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Could Google Glass Arm Activists in the Digital World?

The high-tech eyewear has privacy and crime concerns, but second-generation iterations aim to transform the grassroots.

by
Rodrigo Sermeño

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April 25, 2014 - 12:01 am
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WASHINGTON – Google Glass has become the must-have digital device for tech-savvy people, but some hope that the Internet-ready eyewear can provide innovative ways for anyone to engage in political advocacy and grassroots activism.

Google Glass is a wearable computer with a head-mounted display that lets users take photos and videos, search the Web, send texts, and use apps. The visor responds to voice commands and can also be operated via a touchpad located over the user’s right temple.

Glass takes mobile technology to the next level. Users do not have to pull their phones out of their pockets. They do not have to unlock it and go to the app they want. Instead, users can simply just say a command and the device will take a picture or record a video.

Since the company unveiled Glass in 2013, the wearable technology has been available to only a select few VIPs and developers, or “explorers,” as Google calls them, who want access to the device to design applications. The company says there are currently 10,000 so-called explorers.

The device went on sale to the general public on April 15. Google sold out of the device, which it made available on its website for $1,500, by the next day.

Speaking at the Cato Institute, Peter Ildefonso IV, web and database programmer at the Leadership Institute, said wearable technology allows everyone to become a documentarian by letting users capture more footage while moving around freely, without being “as obvious.”

“These devices are so discreet that many people won’t notice you’re wearing them until they directly focus on you,” Ildefonso said. “This is one huge benefit of these devices in addition to how quickly they can be accessed.”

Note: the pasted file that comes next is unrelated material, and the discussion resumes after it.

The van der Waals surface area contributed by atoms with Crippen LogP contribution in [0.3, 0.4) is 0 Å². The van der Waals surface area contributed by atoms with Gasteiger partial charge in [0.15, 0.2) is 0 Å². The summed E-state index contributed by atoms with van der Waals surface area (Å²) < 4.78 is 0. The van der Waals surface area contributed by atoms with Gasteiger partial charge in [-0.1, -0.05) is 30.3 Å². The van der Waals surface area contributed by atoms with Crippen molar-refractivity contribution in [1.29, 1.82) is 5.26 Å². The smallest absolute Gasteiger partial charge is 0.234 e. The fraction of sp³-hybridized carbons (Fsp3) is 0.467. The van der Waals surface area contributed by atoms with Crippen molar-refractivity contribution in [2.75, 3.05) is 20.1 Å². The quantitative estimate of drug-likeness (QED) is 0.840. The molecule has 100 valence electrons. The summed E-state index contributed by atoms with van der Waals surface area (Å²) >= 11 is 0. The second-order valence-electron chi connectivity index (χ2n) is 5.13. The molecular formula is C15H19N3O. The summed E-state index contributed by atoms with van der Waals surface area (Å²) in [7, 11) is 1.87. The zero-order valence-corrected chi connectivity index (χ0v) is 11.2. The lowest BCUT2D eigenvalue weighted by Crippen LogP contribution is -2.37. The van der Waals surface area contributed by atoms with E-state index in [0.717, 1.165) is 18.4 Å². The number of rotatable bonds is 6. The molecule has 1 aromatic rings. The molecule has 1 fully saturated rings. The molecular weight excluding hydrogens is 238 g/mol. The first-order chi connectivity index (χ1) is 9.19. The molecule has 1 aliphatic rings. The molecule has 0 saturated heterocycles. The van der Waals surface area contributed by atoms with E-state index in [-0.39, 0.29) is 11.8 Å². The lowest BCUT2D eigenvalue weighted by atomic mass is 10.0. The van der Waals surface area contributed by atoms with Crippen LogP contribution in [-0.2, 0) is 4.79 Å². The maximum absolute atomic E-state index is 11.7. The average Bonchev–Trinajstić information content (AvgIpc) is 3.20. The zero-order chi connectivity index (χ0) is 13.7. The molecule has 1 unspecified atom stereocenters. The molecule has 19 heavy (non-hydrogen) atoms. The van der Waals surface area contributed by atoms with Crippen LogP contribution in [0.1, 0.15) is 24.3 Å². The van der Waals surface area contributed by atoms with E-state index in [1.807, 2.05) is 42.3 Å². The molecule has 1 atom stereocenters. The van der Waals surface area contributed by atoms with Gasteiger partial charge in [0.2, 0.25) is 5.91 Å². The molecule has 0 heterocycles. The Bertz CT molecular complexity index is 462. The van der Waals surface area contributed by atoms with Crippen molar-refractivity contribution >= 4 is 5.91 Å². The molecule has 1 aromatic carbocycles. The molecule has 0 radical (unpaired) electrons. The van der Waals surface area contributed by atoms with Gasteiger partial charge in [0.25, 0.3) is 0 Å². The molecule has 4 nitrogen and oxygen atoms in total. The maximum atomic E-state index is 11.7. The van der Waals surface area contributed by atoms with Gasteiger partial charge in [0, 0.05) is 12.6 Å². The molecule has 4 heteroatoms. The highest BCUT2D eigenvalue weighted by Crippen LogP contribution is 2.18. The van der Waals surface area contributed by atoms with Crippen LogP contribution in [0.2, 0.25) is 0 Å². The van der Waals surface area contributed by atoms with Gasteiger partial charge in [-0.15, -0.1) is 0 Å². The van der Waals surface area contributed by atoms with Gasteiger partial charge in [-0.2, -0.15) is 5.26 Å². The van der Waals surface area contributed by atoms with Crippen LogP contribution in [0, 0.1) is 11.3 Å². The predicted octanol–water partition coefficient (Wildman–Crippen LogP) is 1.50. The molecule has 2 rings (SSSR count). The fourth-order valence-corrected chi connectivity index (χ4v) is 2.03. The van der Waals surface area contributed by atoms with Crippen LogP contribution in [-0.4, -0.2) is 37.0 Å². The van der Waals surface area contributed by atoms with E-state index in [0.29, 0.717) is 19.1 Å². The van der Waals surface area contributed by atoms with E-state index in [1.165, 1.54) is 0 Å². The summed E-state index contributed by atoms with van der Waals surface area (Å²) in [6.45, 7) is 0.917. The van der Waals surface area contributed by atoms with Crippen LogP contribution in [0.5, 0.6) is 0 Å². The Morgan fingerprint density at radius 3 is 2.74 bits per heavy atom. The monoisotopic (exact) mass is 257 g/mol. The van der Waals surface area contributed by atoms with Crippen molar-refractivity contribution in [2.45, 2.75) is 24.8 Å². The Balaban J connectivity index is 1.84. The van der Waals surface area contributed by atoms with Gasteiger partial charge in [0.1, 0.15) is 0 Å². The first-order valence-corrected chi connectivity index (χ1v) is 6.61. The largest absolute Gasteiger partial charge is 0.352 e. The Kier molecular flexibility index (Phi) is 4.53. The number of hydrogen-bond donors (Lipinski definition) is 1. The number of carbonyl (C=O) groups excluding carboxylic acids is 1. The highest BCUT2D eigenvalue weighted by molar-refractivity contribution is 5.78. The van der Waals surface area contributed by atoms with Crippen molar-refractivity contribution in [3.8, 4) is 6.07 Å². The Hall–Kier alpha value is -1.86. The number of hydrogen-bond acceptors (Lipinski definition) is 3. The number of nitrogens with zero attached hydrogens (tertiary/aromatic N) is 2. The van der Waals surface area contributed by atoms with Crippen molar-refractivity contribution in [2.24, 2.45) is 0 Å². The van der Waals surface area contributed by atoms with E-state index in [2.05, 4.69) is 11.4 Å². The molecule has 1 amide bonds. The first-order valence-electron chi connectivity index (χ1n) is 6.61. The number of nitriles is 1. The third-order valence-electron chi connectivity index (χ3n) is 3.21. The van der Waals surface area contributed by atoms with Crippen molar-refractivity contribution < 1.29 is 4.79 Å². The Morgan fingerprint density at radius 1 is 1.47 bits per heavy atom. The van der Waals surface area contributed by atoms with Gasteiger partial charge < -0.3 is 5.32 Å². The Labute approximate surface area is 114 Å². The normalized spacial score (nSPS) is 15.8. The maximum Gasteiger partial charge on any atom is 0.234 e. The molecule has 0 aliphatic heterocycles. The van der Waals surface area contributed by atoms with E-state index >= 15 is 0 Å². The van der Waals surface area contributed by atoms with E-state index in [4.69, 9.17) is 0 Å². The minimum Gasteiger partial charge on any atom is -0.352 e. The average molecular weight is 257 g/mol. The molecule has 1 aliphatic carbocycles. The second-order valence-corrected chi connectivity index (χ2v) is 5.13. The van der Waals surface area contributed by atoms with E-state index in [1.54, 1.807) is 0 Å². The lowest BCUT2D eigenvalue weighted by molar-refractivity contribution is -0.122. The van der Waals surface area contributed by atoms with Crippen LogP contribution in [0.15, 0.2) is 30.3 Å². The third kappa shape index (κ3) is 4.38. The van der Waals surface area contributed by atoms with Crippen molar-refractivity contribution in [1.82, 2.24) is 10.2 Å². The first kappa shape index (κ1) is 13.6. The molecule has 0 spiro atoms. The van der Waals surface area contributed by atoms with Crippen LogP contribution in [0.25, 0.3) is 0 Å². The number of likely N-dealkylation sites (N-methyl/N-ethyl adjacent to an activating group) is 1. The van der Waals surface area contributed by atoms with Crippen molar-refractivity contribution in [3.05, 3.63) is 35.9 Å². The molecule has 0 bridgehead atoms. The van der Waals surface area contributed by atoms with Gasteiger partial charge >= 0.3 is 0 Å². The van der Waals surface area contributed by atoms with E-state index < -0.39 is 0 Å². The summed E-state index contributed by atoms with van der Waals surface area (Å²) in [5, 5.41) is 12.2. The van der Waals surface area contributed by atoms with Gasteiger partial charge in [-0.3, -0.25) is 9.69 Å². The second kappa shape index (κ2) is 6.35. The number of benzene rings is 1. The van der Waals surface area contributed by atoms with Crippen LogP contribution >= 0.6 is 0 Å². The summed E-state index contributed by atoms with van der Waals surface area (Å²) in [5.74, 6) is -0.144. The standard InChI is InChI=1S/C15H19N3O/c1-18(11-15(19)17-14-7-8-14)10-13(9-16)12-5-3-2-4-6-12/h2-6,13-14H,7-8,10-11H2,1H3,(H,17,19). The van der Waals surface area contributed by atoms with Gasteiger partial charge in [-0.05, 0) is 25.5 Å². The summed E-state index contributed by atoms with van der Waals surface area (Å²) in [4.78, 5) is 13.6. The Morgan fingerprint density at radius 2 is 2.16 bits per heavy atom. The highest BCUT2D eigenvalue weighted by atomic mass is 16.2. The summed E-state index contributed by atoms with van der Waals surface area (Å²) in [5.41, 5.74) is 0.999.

Ildefonso believes that Glass, and other types of wearable technology, could become a powerful tool for activists by layering the devices’ features on top of what they are doing, whether walking around a protest or sitting at an event.

“Not only we can increase the number of activists, but also we can make those members more effective by training them on tools that they can use on the field,” Ildefonso said.

Glass has a number of critics. They criticize the unappealing design of the Internet-connected eyewear, and raise privacy concerns about people being recorded without their consent. Others complain about its role as a status symbol for the tech elite.

Glass has stirred up controversy, with several high-profile confrontations in San Francisco between users and skeptics making headlines. In particular, these altercations have become more prominent as part of a larger backlash against tech companies, such as Google, Twitter, and others, and gentrification in the city.

A study conducted by market research firm Toluna indicated that a majority of Americans are not interested in purchasing Google Glass due to concerns about personal privacy. Almost three-fourths of respondents said they would avoid wearing Glass in public, citing concerns about being mugged.

The tech giant has taken steps to convince consumers that its product is more than a niche gadget for techies.

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I can certainly understand why the growing police state would bring up concerns about privacy issues. Can you imagine 10 or 20 "observers" closing in on every police brutality event? Or how about listening in and transmitting "every idle slip-up that Obama makes".
Hmm, I'm considering getting a pair of these just as protection from the TSA, BLM, and every other Fed Gov invasion.
33 weeks ago
33 weeks ago Link To Comment
Aargh! You just gave the next Pol Pot a big clue.
33 weeks ago
33 weeks ago Link To Comment
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